Nausheen Khan writes about quotas and women in parliament:
Political participation of women is a global challenge. Half the world’s population still faces numerous obstacles to participating in the political process. The Millennium Development Goals (MDGs) address this issue;Under Goal 3, (Promote gender equality and empower women), Target 3.3 states, ‘3.3 Proportion of seats held by women in national parliament’ (MDG Report, 2015). As we enter into the new development framework comprising the Sustainable Development Goals (SDGs), it is important to evaluate women’s political empowerment and the progress over the last two decades in an effort to close the gender gap in this important sector.
According to the latest MDG Report (2015), women have gained ground in parliamentary representation in nearly 90 per cent of the 174 countries with data over the past 20 years. During this period, the average proportion of women in parliament has nearly doubled. Figure 1 shows the changes in the levels of participation from 2000 to 2015 for the different regions. One of the biggest contributors towards increased political representation is the quota system, which operates in more than 120 countries. Despite this improvement, only one in five members are women.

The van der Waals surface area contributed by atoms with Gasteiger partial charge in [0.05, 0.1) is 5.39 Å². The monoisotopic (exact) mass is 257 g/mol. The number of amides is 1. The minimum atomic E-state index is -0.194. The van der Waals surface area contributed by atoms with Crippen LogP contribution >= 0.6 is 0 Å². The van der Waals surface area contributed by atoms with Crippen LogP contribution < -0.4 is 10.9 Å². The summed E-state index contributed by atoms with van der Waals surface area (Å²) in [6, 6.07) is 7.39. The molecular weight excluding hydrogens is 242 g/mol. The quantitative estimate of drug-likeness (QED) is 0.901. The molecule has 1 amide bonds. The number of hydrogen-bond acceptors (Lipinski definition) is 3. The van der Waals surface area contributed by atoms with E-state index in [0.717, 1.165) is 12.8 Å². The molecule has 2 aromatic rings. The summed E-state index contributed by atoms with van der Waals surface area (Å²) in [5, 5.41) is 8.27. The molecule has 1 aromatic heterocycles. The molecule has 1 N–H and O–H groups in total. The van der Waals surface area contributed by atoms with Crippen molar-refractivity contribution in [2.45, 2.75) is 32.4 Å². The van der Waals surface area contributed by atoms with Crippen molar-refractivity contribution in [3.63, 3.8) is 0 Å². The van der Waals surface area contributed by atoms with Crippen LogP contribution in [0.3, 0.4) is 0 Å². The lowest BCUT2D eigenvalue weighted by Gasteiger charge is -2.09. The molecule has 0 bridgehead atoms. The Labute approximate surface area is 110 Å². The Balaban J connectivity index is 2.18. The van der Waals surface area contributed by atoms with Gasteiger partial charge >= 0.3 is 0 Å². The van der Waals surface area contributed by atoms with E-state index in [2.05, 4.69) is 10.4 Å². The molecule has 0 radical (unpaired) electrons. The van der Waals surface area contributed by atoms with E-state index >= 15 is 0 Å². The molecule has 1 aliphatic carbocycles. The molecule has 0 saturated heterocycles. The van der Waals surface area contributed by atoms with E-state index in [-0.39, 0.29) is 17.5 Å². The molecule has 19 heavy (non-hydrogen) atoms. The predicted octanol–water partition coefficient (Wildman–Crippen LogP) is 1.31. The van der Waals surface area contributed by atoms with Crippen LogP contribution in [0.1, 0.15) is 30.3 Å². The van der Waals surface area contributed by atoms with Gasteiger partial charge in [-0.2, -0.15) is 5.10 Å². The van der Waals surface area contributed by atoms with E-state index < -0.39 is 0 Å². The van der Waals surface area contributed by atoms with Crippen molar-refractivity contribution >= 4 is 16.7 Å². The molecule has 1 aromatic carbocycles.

Electoral quotas are quite a debated topic. The Quota Project refers to three types of gender quotas; Reserved seats (constitutional and/or legislative), 2) Legal candidate quotas (constitutional and/or legislative) and 3) Political party quotas (voluntary). While reserved seats regulate the number of women elected, the other two forms set a minimum for the share of women on the candidate lists, either as a legal requirement (no. 2) or a measure written into the statutes of individual political parties (no. 3). (Quota Project)
Baldez (2006) shares the concerns surrounding quotas and highlights that the benefits of gender quotas must be analyzed in terms of the broader political context, not solely in terms of their impact on women but also in terms of how they interact with other aspects of the electoral process. Citing Latin America as an example, she suggests that, ‘Gender quota laws strengthen highly centralized, undemocratic processes of candidate nomination.’ In another paper, Nanivadekar (2006) uses the Indian evidence of reserved seats to highlight that quotas by itself are not enough to achieve meaningful participation of women across all sectors and ensure gender equality in politics.
As we enter a new phase of global development, we need a development framework that will guide us for the next 15 years and play a more effective role in closing the gender gap in politics not just through representative but also through meaningful participation. The Sustainable Development Goalshas prioritized this issue. Under SDG 5, Achieve Gender Equality and Empower all Women and Girls, Target 5.5 states, ‘Ensure women’s full and effective participation and equal opportunities for leadership at all levels of decision-making in political, economic and public life.’ (SDG, 2015)